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Interventional Cardiologist Performs Unnecessary Procedure and Injures Patient

Michael Morgenstern

Written by
— Updated on October 23, 2017

heart anatomyThis case takes place in Tennessee and involves a 50-year-old patient who underwent nuclear stress testing for evaluation of coronary ischemia performed by the defendant doctor. The patient exercised on a Bruce protocol for 6 minutes and 30 seconds and then underwent cardiac catheterization which was performed by the defending doctor. He noted that the left anterior descending coronary artery (LAD) was diffusely diseased and had a 30% lesion in the mid-segment. The left circumflex coronary artery (LCX) was normal. He proceeded with percutaneous coronary intervention (PCI) on the LAD. Stenting of the LAD was performed, but was complicated by dissection of the LAD proximal to the stent, extending into the left main coronary artery and the LCX. He attempted to fix the LCX dissection, but because of the left main dissection, the patient underwent emergent coronary bypass surgery. The plaintiff alleges the legion identified on the angiogram did not meet accepted severity for intervention. The LAD was diffusely diseased but only mildly so. It was a 30-40% mid-LAD lesion that did not reach level of significance which warranted PCI. The plaintiff further alleges that had PCI not been performed then the patient would not have suffered a dissection of the LAD, LCX and left main coronary arteries that necessitated emergent coronary artery bypass surgery.

 

Question(s) For Expert Witness

  • 1. How often do you treat patients with these presenting complaints?
  • 2. Is it necessary to intervene when a lesion is only 30%?
  • 3. Should one stent a diffusely diseased vessel?
  • 4. With this type of procedure, are dissecting the LAD, LCX, and the left main coronary arteries all known complications?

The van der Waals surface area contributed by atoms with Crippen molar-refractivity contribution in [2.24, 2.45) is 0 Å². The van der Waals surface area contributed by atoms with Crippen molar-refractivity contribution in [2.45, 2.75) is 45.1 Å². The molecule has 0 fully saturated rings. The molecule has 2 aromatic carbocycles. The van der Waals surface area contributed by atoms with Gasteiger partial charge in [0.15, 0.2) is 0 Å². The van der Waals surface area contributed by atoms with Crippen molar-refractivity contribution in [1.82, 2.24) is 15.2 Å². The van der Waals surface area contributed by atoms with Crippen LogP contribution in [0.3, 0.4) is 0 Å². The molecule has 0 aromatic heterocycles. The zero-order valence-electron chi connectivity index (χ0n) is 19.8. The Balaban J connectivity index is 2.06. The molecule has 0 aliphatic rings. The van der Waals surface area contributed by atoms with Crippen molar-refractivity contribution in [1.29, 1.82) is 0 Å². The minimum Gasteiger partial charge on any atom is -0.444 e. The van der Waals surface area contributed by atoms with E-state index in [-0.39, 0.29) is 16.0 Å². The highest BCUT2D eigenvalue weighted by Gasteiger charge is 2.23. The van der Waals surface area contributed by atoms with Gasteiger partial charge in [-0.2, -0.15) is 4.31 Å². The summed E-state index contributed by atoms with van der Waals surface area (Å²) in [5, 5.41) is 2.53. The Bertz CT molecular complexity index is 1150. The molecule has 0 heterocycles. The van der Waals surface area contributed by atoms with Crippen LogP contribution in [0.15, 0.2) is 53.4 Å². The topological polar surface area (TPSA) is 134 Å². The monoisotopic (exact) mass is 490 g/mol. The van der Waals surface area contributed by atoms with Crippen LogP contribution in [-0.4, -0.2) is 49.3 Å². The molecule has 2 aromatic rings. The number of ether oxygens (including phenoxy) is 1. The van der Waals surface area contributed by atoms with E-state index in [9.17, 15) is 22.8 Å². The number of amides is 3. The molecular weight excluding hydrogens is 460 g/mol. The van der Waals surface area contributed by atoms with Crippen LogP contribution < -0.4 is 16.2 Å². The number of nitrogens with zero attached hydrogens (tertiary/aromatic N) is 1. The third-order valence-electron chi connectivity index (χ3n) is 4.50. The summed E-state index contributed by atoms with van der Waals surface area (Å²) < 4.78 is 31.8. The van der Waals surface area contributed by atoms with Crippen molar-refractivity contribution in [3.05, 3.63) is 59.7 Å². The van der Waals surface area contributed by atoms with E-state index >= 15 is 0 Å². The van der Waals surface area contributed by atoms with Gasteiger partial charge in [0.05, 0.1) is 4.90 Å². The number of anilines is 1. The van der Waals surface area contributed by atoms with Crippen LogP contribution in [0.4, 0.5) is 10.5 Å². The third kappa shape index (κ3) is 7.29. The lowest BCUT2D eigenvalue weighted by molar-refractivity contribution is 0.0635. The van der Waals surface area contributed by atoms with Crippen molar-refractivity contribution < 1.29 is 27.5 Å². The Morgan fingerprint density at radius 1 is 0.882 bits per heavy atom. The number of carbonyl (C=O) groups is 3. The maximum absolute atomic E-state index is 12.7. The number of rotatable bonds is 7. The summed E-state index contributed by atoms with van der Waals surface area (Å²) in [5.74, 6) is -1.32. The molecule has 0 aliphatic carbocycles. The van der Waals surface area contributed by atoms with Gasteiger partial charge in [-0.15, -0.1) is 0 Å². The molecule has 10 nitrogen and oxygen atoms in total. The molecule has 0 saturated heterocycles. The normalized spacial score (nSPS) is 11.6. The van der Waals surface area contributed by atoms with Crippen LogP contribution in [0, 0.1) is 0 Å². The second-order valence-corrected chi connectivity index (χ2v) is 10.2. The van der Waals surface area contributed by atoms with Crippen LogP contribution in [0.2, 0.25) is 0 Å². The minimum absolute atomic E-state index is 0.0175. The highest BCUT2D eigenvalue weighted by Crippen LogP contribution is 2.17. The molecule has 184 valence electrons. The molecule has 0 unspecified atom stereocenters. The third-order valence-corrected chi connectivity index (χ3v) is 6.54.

• 5. Could these dissection have been avoided?
  • 6. Should the patient have been informed of the risks of this procedure?

Expert Witness Response E-009140

I treat patients with these presenting symptoms on a daily basis. It is not usually necessary to intervene in a case like this unless the lesion is an acute plaque rupture at risk of thrombosing or causing a heart attack (or already causing a heart attack with associated clot), which then it may be indicated. One does not normally diffusely diseased and mild vessel. If the sum of disease is obstructing flow, the patient has significant symptoms despite pharmacologic therapy, and there is a specific segment worse than the rest of the diffusely diseased vessel in which a stent could improve the situation, then yes (there are ways to assess this ‘obstructing flow’ concept). With this type of procedure, is dissecting the LAD, LCX, and the left main coronary arteries all known complications? The dissecting of the LAD, LCX and left main coronary arteries are all known, but rare, complication of LAD stenting. Without knowing the details of this procedure, I can only say at this moment that not stenting the vessel in the first place would be the only way to clearly prevent dissection. The patient should have absolutely been informed of the risks of this procedure.

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